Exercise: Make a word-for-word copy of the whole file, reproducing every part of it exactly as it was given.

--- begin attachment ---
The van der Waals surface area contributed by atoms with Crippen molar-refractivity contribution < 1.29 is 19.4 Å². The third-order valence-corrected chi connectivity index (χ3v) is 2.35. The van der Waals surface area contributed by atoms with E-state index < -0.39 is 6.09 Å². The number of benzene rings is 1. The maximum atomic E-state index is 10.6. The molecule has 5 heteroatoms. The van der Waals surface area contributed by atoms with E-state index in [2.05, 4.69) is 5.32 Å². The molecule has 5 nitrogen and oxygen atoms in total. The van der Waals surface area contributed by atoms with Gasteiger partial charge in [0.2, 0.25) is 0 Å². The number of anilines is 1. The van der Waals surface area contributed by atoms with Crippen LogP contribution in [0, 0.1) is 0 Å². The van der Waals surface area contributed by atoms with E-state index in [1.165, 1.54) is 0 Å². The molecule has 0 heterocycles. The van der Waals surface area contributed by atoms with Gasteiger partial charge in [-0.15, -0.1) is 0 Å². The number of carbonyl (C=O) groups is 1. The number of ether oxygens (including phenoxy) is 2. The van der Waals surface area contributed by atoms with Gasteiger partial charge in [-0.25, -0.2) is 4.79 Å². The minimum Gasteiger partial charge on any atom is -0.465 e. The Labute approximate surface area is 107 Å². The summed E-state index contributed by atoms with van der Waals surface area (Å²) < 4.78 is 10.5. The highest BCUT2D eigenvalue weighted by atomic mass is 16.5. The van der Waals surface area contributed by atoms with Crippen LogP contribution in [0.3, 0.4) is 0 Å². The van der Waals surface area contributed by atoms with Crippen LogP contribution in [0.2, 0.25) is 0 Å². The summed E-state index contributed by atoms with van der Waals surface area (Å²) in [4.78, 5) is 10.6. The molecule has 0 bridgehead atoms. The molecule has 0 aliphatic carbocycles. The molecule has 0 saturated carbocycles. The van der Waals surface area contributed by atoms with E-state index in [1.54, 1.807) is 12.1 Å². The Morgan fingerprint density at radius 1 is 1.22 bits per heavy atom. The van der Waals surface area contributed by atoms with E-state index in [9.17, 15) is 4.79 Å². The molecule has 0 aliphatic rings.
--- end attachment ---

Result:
The van der Waals surface area contributed by atoms with Crippen molar-refractivity contribution < 1.29 is 19.4 Å². The third-order valence-corrected chi connectivity index (χ3v) is 2.35. The van der Waals surface area contributed by atoms with E-state index < -0.39 is 6.09 Å². The number of benzene rings is 1. The maximum atomic E-state index is 10.6. The molecule has 5 heteroatoms. The van der Waals surface area contributed by atoms with E-state index in [2.05, 4.69) is 5.32 Å². The molecule has 5 nitrogen and oxygen atoms in total. The van der Waals surface area contributed by atoms with Gasteiger partial charge in [0.2, 0.25) is 0 Å². The number of anilines is 1. The van der Waals surface area contributed by atoms with Crippen LogP contribution in [0, 0.1) is 0 Å². The van der Waals surface area contributed by atoms with E-state index in [1.165, 1.54) is 0 Å². The molecule has 0 heterocycles. The van der Waals surface area contributed by atoms with Gasteiger partial charge in [-0.15, -0.1) is 0 Å². The number of carbonyl (C=O) groups is 1. The number of ether oxygens (including phenoxy) is 2. The van der Waals surface area contributed by atoms with Gasteiger partial charge in [-0.25, -0.2) is 4.79 Å². The minimum Gasteiger partial charge on any atom is -0.465 e. The Labute approximate surface area is 107 Å². The summed E-state index contributed by atoms with van der Waals surface area (Å²) < 4.78 is 10.5. The highest BCUT2D eigenvalue weighted by atomic mass is 16.5. The van der Waals surface area contributed by atoms with Crippen LogP contribution in [0.3, 0.4) is 0 Å². The van der Waals surface area contributed by atoms with Crippen LogP contribution in [0.2, 0.25) is 0 Å². The summed E-state index contributed by atoms with van der Waals surface area (Å²) in [4.78, 5) is 10.6. The molecule has 0 bridgehead atoms. The molecule has 0 aliphatic carbocycles. The molecule has 0 saturated carbocycles. The van der Waals surface area contributed by atoms with E-state index in [1.54, 1.807) is 12.1 Å². The Morgan fingerprint density at radius 1 is 1.22 bits per heavy atom. The van der Waals surface area contributed by atoms with E-state index in [9.17, 15) is 4.79 Å². The molecule has 0 aliphatic rings.